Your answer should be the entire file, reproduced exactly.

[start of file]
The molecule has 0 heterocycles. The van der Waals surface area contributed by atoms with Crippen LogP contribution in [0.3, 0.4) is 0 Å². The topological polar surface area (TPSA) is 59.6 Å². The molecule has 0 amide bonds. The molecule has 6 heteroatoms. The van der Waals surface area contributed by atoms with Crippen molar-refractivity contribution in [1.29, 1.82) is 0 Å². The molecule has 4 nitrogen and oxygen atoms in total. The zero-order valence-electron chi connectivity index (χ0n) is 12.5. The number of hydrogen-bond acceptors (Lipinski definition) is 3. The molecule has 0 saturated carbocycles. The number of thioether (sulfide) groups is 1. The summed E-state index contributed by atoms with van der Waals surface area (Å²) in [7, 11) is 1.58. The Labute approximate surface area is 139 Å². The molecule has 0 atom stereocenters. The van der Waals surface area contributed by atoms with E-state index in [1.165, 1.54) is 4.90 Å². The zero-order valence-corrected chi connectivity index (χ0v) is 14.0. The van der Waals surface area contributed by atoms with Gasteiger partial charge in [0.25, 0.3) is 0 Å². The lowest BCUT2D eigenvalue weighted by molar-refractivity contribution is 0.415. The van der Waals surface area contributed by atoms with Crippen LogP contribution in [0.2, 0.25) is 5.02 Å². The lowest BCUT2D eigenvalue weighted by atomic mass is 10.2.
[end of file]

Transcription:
The molecule has 0 heterocycles. The van der Waals surface area contributed by atoms with Crippen LogP contribution in [0.3, 0.4) is 0 Å². The topological polar surface area (TPSA) is 59.6 Å². The molecule has 0 amide bonds. The molecule has 6 heteroatoms. The van der Waals surface area contributed by atoms with Crippen molar-refractivity contribution in [1.29, 1.82) is 0 Å². The molecule has 4 nitrogen and oxygen atoms in total. The zero-order valence-electron chi connectivity index (χ0n) is 12.5. The number of hydrogen-bond acceptors (Lipinski definition) is 3. The molecule has 0 saturated carbocycles. The number of thioether (sulfide) groups is 1. The summed E-state index contributed by atoms with van der Waals surface area (Å²) in [7, 11) is 1.58. The Labute approximate surface area is 139 Å². The molecule has 0 atom stereocenters. The van der Waals surface area contributed by atoms with E-state index in [1.165, 1.54) is 4.90 Å². The zero-order valence-corrected chi connectivity index (χ0v) is 14.0. The van der Waals surface area contributed by atoms with Gasteiger partial charge in [0.25, 0.3) is 0 Å². The lowest BCUT2D eigenvalue weighted by molar-refractivity contribution is 0.415. The van der Waals surface area contributed by atoms with Crippen LogP contribution in [0.2, 0.25) is 5.02 Å². The lowest BCUT2D eigenvalue weighted by atomic mass is 10.2.